Tuesday, February 19

Part III - In between

A shitload less understanding than is required!
By boy Brightlulb

Central Australian languages have a word for those who have passed on. You do not say their name after they have died, you call them “Kumunjay”. In fact anyone who has the same name as the deceased must also be called Kumunjay. Some respected person named Alice died once in the town of Katherine in the top end of the Territory, from a time they referred to Alice Springs as “Kumunjay Springs”. Kumunjay is not a name really, just indicates that you have an unspeakable name. Everyone understands and doesn’t bother questioning, they just call you Kumunjay until such time as people forget who died and go back to the original name. Some people change their name completely to avoid the Kumunjay phenomena – I met a Cigarette Morton once, and a Jungle Bob … Tarzan.
I was discussing the flying boy of the poem when someone said the word “anomé”. I said what? They said the boy had become disconnected from the world and from himself. In that moment, whether he has died or not, he has become not-himself, unreal.
If you look at the scene even more closely as the young man screams at his wife you might notice that something changes. Look at his belly. Something about it shifts; something more subtle than his centre of gravity. Perhaps his locus of control passes out through his navel. Perhaps it slips in through hers. Perhaps that’s why the look of terror on the face of his wife equals the anger in his. Perhaps he has given her all power over him but stolen her power over herself.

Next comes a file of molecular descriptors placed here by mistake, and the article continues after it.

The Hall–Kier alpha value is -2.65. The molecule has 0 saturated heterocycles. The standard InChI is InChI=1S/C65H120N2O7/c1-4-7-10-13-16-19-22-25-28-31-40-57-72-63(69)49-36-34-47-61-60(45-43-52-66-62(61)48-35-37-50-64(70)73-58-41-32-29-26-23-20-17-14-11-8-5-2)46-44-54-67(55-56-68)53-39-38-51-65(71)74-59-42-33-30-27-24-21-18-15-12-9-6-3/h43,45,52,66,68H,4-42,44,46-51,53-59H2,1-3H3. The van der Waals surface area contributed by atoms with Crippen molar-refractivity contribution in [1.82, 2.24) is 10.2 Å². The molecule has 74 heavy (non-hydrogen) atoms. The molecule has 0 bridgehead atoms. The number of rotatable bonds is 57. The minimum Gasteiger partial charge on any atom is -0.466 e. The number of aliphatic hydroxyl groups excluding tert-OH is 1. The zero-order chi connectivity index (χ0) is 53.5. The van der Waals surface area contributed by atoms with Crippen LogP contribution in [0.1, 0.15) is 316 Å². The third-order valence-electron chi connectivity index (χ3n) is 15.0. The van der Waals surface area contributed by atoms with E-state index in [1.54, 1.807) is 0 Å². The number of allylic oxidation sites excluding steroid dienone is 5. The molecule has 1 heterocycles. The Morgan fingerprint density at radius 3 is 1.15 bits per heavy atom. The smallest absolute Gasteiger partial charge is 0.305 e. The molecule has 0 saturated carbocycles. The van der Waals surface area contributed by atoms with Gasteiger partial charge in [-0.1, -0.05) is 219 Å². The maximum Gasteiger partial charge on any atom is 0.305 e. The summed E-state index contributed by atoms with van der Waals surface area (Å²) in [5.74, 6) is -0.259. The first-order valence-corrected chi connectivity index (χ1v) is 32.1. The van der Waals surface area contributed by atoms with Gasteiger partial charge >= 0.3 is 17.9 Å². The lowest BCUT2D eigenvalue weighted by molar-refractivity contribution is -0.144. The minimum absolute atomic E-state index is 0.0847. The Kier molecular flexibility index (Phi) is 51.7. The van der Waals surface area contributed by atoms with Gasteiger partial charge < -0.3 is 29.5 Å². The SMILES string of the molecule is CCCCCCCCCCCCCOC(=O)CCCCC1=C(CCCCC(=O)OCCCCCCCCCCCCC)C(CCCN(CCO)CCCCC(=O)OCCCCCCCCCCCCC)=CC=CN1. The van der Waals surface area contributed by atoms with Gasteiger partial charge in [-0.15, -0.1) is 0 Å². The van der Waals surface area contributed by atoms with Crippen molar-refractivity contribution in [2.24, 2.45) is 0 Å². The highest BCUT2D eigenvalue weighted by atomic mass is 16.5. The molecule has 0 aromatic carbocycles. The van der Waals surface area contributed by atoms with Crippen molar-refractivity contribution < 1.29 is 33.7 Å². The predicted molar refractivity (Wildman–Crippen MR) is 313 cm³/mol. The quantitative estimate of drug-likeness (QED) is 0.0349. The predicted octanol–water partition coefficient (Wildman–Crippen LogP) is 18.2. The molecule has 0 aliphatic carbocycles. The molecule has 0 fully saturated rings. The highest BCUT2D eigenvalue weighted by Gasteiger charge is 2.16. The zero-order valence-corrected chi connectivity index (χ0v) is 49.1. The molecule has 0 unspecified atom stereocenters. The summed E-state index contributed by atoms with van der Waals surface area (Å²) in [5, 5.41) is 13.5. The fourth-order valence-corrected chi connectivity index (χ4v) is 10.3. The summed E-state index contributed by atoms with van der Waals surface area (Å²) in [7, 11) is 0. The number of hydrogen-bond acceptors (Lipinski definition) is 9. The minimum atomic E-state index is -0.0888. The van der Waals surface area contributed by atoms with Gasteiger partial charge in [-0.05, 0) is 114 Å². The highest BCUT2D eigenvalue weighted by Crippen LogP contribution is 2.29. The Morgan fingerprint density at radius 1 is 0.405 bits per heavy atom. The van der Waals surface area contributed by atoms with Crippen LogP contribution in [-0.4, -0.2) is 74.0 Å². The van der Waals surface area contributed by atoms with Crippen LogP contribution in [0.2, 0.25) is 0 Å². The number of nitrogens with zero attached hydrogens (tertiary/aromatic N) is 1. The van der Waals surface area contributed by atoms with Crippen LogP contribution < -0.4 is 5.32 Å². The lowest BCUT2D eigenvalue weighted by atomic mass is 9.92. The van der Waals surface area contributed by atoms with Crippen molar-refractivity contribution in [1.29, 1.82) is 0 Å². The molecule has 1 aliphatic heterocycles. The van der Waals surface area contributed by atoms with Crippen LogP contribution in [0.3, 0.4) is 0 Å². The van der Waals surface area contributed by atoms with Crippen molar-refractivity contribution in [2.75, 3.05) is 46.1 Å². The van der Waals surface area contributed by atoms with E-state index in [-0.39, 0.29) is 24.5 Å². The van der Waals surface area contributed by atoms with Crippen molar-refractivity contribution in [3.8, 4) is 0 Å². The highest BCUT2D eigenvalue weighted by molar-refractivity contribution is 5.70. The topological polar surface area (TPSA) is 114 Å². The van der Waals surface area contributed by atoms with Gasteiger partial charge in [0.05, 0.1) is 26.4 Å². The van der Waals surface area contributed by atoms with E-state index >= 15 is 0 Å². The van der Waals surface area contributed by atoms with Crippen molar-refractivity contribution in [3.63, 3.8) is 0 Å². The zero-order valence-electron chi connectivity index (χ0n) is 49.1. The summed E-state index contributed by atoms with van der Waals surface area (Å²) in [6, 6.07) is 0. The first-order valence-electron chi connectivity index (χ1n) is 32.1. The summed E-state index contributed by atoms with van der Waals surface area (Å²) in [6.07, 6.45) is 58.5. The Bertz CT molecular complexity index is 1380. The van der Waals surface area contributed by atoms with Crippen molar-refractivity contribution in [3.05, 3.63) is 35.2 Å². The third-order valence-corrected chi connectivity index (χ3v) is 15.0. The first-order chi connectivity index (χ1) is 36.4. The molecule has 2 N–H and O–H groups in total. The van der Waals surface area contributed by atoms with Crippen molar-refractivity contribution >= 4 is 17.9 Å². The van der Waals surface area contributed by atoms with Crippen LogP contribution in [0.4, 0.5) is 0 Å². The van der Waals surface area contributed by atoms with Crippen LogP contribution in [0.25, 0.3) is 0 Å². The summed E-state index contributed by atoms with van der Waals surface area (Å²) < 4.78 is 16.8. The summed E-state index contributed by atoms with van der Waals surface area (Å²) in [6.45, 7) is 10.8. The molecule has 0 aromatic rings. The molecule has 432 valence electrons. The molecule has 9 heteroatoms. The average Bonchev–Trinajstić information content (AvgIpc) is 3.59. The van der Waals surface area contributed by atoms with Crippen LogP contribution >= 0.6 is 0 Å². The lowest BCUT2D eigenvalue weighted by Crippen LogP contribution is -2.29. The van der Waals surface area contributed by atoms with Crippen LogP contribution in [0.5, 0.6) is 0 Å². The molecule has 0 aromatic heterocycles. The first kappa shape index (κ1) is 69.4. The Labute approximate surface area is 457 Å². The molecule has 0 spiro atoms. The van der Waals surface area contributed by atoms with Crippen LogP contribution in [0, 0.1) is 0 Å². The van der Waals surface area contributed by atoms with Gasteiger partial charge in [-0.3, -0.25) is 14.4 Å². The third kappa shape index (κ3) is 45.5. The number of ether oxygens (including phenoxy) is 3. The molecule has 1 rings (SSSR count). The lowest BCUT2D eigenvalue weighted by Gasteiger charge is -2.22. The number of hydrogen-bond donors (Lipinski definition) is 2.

If I were her I’d rip that little silver ball of light out of her belly and piff it as far from her as possible. As far out of reach of him lest he forces it back on her again. Throw it out the window!
It’s this point that our young Spaniard becomes disconnected from everything. The silver ball is now falling to the concrete ground three storeys down and the fear has taken grip of his senses. As he runs for the window and his feet lose their connection with the floorboards, the world loses its connection to him, and he will go tumbling after. The situation has run out of control.

The man said that the word for this is anomé, the name for those with no name. An Aboriginal Mental Health Worker said yeah, that’s what we call Kumunjay, same thing see. The other bloke paused and said, isn’t that interesting, you could say that in that moment, in that moment before he becomes Kumunjay to the living, he has become Kumunjay unto himself.

It wasn’t as out of control as we thought. Perhaps he flew out onto the fire-escape and lay feeling sore. Sore but connected, connected to his world. Nothing but a bloody lip to show for it.

Lady luck does CPR. Nice lady sometimes ... but these things brew over time. Again, the ‘next time’ is already thinking about next time.

Remember son, all our problems come out of a clear blue sky.

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